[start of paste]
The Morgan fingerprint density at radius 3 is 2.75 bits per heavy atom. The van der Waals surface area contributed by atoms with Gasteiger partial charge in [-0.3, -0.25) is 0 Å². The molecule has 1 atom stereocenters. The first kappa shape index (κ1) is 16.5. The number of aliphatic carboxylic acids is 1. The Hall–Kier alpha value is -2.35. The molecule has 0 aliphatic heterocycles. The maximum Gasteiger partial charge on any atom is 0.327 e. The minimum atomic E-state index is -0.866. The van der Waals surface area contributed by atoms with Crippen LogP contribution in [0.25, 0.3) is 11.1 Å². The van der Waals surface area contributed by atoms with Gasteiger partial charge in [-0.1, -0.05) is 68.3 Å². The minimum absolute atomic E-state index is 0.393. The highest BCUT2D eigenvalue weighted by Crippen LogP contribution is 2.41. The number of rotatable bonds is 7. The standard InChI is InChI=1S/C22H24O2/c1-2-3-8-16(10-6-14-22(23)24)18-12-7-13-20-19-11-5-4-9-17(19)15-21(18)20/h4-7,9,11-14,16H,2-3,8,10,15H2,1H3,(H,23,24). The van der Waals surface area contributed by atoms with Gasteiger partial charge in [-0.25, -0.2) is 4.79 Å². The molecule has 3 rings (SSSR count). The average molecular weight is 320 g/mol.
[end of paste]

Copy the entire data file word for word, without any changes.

The Morgan fingerprint density at radius 3 is 2.75 bits per heavy atom. The van der Waals surface area contributed by atoms with Gasteiger partial charge in [-0.3, -0.25) is 0 Å². The molecule has 1 atom stereocenters. The first kappa shape index (κ1) is 16.5. The number of aliphatic carboxylic acids is 1. The Hall–Kier alpha value is -2.35. The molecule has 0 aliphatic heterocycles. The maximum Gasteiger partial charge on any atom is 0.327 e. The minimum atomic E-state index is -0.866. The van der Waals surface area contributed by atoms with Crippen LogP contribution in [0.25, 0.3) is 11.1 Å². The van der Waals surface area contributed by atoms with Gasteiger partial charge in [-0.1, -0.05) is 68.3 Å². The minimum absolute atomic E-state index is 0.393. The highest BCUT2D eigenvalue weighted by Crippen LogP contribution is 2.41. The number of rotatable bonds is 7. The standard InChI is InChI=1S/C22H24O2/c1-2-3-8-16(10-6-14-22(23)24)18-12-7-13-20-19-11-5-4-9-17(19)15-21(18)20/h4-7,9,11-14,16H,2-3,8,10,15H2,1H3,(H,23,24). The van der Waals surface area contributed by atoms with Gasteiger partial charge in [-0.25, -0.2) is 4.79 Å². The molecule has 3 rings (SSSR count). The average molecular weight is 320 g/mol.